The Dan Austin Center, run by the St. Vincent De Paul Society of Juneau, is once again the home of Capital City Fire/Rescue’s Community Assistance Response and Emergency Services sobering center. (Michael S. Lockett / Juneau Empire)

The Dan Austin Center, run by the St. Vincent De Paul Society of Juneau, is once again the home of Capital City Fire/Rescue’s Community Assistance Response and Emergency Services sobering center. (Michael S. Lockett / Juneau Empire)

Officials say sobering center operating smoothly

Pickups for the community health program are split between the Valley and downtown.

Juneau’s Sobering Center has made its way home to the Dan Austin Center, moving back to its location near the airport in July after working out of Centennial Hall for nearly a year.

The service, which falls under Capital City Fire/Rescue’s Community Assistance Response and Emergency Services program, is running smoothly, said CARES manager Joe Mishler.

“Our numbers have pretty well equalized. We were initially trying to think of a way to relocate downtown because that’s where most of our calls are,” Mishler said in a phone interview. “Once the Glory Hall opened up in the valley, we noticed our pickups shifted with it.

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Calls are now split evenly between the Mendenhall Valley and downtown Juneau, Mishler said.

“It’s grown into a mutually pretty smooth operation. It’s worked out with the space we had,” said Dave Ringle, general manager of the St. Vincent De Paul Society of Juneau, which runs the Dan Austin Center, in a phone interview. “We work together to make sure each group is successful.”

The sobering center exists as a sort of middle gear, Mishler said – an option for an intoxicated person that’s better than passing out outdoors, and isn’t an ambulance trip to the emergency room.

“I’ve worked in EMS on the ambulance since 1983,” Mishler said. “What happens if someone sees someone passed out is the ambulance picks them and takes them to the ER which is often not the best place for them.”

With funding from the state aimed at pushing as much care as possible out of hospital to keep the facilities clear for more urgent cases during the pandemic, what was previously an 8 p.m.-8 a.m. duty became a 24-hour operation, with two personnel on during each 12-hour post.

“We launched it with one paramedic and we expanded it with the state having a desire to decompress the hospitals,” Mishler said.

Having two personnel on duty allows one to monitor any clients at the sobering center while the other operates the van to go retrieve pickups. The sobering center staff also try to convey someone who might not meet the criteria for staying in the sobering center to the warming shelter for the evening, Mishler said.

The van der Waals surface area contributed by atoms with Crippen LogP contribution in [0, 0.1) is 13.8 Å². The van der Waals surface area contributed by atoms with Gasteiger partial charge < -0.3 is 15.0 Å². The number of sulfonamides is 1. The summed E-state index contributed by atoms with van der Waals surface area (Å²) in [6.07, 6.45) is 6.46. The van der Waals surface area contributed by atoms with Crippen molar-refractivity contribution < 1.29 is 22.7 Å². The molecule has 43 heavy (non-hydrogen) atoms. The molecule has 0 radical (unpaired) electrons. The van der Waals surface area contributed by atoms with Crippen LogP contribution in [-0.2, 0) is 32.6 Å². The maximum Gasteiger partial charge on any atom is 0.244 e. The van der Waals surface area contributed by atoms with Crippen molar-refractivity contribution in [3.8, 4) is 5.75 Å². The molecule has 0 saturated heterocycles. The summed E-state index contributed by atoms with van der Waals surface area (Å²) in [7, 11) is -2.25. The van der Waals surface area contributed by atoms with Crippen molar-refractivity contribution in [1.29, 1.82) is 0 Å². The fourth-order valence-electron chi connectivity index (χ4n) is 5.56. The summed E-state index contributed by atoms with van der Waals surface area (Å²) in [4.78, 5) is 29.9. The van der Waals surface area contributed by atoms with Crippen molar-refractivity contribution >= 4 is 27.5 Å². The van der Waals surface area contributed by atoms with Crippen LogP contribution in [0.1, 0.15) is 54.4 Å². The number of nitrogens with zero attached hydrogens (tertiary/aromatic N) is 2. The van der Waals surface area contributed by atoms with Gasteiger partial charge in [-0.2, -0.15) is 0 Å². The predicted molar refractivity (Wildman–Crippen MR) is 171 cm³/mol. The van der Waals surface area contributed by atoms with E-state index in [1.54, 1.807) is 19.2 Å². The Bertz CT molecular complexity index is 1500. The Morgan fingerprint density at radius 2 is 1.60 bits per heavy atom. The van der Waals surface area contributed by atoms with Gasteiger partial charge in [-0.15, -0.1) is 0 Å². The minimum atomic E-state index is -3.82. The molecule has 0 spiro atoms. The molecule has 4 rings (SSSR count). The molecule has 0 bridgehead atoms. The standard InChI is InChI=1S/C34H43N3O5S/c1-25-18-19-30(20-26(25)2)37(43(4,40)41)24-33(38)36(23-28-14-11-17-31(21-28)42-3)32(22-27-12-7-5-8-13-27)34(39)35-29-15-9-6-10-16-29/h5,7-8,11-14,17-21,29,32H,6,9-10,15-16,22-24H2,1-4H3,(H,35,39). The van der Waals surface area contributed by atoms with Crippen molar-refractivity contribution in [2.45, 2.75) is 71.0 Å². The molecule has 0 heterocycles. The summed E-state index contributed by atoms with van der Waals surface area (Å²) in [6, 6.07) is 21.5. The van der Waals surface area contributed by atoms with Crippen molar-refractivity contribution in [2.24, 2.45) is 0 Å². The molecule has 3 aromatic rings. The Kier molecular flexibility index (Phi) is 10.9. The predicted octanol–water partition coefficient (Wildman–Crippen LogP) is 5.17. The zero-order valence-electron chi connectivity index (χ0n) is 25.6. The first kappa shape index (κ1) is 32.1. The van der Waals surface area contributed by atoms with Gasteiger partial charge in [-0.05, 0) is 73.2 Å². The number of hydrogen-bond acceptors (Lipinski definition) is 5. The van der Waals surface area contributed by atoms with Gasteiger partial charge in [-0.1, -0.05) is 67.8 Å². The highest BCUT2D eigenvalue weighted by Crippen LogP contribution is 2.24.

“Some people will call us directly. Some of the businesses will call us directly,” Mishler said. “A lot of people call 911, and they (911) call us.”

In many cases, both EMS and the sobering center will respond so they can determine what the client needs, Mishler said. Once a client is taken back to the sobering center, they get their vitals taken by the CARES personnel and are given a mat to sleep off their inebriation on.

“They’re monitored with staff,” Mishler said. “Once they’re down below a .08, we let them know where they’re at, and it’s time to be on their way. We do a final discharge set of vitals, and help them on their way. We might assist them with getting something warmer, something with more environmental protection.”

The sobering center’s location, hosted by SVDP, is helpful for this — clients can get warmer clothing from the racks there. SVDP provides the space, as well as cleaning and laundry services. It also goes the other way, with CARES helpful for providing medical assistance or answering medical-related questions if needed at SVDP, Ringle said; a mutually beneficial relationship.

“We’ve adjusted. To me, there have been very few disruptions. If nothing else, we can help out with clothing,” Ringle said. “As far as the sobering center goes, they’re just another part of life around here.”

The proximity to the Glory Hall and the Glory Hall’s new interior, which features individual bedrooms, has also helped streamline the pickup process in some cases, and reduced calls others.

“We’re down to an average of about one a night or day. We’ve had a few times where we haven’t had anybody. That’s been a new thing,” Mishler said. “I think time will tell how much this stays or where it’ll end up.”

• Contact reporter Michael S. Lockett at (757) 621-1197 or

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